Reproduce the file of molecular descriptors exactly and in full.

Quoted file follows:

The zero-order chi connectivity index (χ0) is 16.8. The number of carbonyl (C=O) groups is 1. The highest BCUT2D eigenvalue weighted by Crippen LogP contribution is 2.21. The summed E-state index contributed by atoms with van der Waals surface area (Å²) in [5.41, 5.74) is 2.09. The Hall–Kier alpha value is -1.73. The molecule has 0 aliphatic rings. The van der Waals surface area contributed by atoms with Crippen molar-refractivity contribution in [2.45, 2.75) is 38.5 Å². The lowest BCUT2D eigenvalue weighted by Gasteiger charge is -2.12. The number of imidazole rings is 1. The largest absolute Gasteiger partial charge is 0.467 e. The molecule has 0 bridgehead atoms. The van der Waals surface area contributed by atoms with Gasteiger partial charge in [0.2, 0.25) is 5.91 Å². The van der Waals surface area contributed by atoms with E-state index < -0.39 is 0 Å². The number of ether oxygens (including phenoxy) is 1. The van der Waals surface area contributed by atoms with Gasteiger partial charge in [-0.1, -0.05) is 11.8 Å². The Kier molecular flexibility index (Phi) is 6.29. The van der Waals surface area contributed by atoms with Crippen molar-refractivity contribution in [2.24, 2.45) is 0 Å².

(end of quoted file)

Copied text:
The zero-order chi connectivity index (χ0) is 16.8. The number of carbonyl (C=O) groups is 1. The highest BCUT2D eigenvalue weighted by Crippen LogP contribution is 2.21. The summed E-state index contributed by atoms with van der Waals surface area (Å²) in [5.41, 5.74) is 2.09. The Hall–Kier alpha value is -1.73. The molecule has 0 aliphatic rings. The van der Waals surface area contributed by atoms with Crippen molar-refractivity contribution in [2.45, 2.75) is 38.5 Å². The lowest BCUT2D eigenvalue weighted by Gasteiger charge is -2.12. The number of imidazole rings is 1. The largest absolute Gasteiger partial charge is 0.467 e. The molecule has 0 bridgehead atoms. The van der Waals surface area contributed by atoms with Gasteiger partial charge in [0.2, 0.25) is 5.91 Å². The van der Waals surface area contributed by atoms with E-state index < -0.39 is 0 Å². The number of ether oxygens (including phenoxy) is 1. The van der Waals surface area contributed by atoms with Gasteiger partial charge in [-0.1, -0.05) is 11.8 Å². The Kier molecular flexibility index (Phi) is 6.29. The van der Waals surface area contributed by atoms with Crippen molar-refractivity contribution in [2.24, 2.45) is 0 Å².